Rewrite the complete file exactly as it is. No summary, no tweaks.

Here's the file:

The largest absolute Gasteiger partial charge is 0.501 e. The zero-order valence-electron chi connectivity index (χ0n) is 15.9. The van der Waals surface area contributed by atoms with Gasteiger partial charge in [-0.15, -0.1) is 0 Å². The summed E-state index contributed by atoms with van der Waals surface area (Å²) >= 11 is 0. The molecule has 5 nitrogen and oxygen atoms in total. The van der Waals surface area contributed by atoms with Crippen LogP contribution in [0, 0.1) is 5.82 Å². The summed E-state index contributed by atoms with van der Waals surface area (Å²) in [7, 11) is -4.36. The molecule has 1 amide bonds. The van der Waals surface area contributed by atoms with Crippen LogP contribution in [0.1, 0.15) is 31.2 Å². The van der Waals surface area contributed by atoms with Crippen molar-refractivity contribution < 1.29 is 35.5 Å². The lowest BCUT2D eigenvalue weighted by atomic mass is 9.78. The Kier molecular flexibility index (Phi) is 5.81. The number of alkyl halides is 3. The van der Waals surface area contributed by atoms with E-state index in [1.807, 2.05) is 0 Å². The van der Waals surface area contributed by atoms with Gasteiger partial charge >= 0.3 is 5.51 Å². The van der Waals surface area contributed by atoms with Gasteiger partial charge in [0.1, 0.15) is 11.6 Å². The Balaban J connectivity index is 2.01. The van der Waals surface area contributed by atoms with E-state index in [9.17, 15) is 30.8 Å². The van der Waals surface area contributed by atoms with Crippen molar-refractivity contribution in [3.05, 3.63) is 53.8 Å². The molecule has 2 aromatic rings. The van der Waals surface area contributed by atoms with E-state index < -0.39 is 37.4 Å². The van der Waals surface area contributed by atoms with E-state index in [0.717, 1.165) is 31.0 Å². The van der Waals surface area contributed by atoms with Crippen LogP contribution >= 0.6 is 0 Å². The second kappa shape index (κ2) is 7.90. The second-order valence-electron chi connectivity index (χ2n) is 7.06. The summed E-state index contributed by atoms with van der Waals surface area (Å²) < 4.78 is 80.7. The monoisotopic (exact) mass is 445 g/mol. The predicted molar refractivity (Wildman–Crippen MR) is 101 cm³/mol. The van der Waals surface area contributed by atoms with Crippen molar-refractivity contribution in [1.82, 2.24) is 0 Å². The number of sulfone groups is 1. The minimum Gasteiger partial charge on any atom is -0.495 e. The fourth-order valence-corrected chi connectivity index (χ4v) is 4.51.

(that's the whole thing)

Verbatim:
The largest absolute Gasteiger partial charge is 0.501 e. The zero-order valence-electron chi connectivity index (χ0n) is 15.9. The van der Waals surface area contributed by atoms with Gasteiger partial charge in [-0.15, -0.1) is 0 Å². The summed E-state index contributed by atoms with van der Waals surface area (Å²) >= 11 is 0. The molecule has 5 nitrogen and oxygen atoms in total. The van der Waals surface area contributed by atoms with Crippen LogP contribution in [0, 0.1) is 5.82 Å². The summed E-state index contributed by atoms with van der Waals surface area (Å²) in [7, 11) is -4.36. The molecule has 1 amide bonds. The van der Waals surface area contributed by atoms with Crippen LogP contribution in [0.1, 0.15) is 31.2 Å². The van der Waals surface area contributed by atoms with Crippen molar-refractivity contribution < 1.29 is 35.5 Å². The lowest BCUT2D eigenvalue weighted by atomic mass is 9.78. The Kier molecular flexibility index (Phi) is 5.81. The number of alkyl halides is 3. The van der Waals surface area contributed by atoms with E-state index in [1.807, 2.05) is 0 Å². The van der Waals surface area contributed by atoms with Gasteiger partial charge >= 0.3 is 5.51 Å². The van der Waals surface area contributed by atoms with Gasteiger partial charge in [0.1, 0.15) is 11.6 Å². The Balaban J connectivity index is 2.01. The van der Waals surface area contributed by atoms with E-state index in [9.17, 15) is 30.8 Å². The van der Waals surface area contributed by atoms with Crippen molar-refractivity contribution in [3.05, 3.63) is 53.8 Å². The molecule has 2 aromatic rings. The van der Waals surface area contributed by atoms with E-state index < -0.39 is 37.4 Å². The van der Waals surface area contributed by atoms with E-state index in [0.717, 1.165) is 31.0 Å². The van der Waals surface area contributed by atoms with Crippen LogP contribution >= 0.6 is 0 Å². The second kappa shape index (κ2) is 7.90. The second-order valence-electron chi connectivity index (χ2n) is 7.06. The summed E-state index contributed by atoms with van der Waals surface area (Å²) < 4.78 is 80.7. The monoisotopic (exact) mass is 445 g/mol. The predicted molar refractivity (Wildman–Crippen MR) is 101 cm³/mol. The van der Waals surface area contributed by atoms with Crippen molar-refractivity contribution in [1.82, 2.24) is 0 Å². The number of sulfone groups is 1. The minimum Gasteiger partial charge on any atom is -0.495 e. The fourth-order valence-corrected chi connectivity index (χ4v) is 4.51.